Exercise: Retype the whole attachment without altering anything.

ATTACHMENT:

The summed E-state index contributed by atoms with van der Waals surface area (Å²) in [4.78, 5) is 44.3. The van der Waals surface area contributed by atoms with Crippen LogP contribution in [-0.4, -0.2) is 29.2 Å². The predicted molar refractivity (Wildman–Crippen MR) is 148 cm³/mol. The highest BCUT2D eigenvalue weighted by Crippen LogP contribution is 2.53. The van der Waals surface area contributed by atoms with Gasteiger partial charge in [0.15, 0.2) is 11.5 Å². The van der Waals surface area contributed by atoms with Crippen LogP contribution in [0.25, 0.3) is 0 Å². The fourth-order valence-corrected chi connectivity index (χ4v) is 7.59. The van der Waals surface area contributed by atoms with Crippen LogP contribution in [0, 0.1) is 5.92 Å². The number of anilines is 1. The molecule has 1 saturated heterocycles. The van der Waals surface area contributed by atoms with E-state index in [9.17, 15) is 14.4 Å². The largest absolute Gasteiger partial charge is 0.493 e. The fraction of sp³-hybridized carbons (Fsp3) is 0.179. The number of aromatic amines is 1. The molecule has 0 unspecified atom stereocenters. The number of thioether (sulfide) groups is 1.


The summed E-state index contributed by atoms with van der Waals surface area (Å²) in [4.78, 5) is 44.3. The van der Waals surface area contributed by atoms with Crippen LogP contribution in [-0.4, -0.2) is 29.2 Å². The predicted molar refractivity (Wildman–Crippen MR) is 148 cm³/mol. The highest BCUT2D eigenvalue weighted by Crippen LogP contribution is 2.53. The van der Waals surface area contributed by atoms with Gasteiger partial charge in [0.15, 0.2) is 11.5 Å². The van der Waals surface area contributed by atoms with Crippen LogP contribution in [0.25, 0.3) is 0 Å². The fourth-order valence-corrected chi connectivity index (χ4v) is 7.59. The van der Waals surface area contributed by atoms with Crippen LogP contribution in [0, 0.1) is 5.92 Å². The number of anilines is 1. The molecule has 1 saturated heterocycles. The van der Waals surface area contributed by atoms with E-state index in [9.17, 15) is 14.4 Å². The largest absolute Gasteiger partial charge is 0.493 e. The fraction of sp³-hybridized carbons (Fsp3) is 0.179. The number of aromatic amines is 1. The molecule has 0 unspecified atom stereocenters. The number of thioether (sulfide) groups is 1.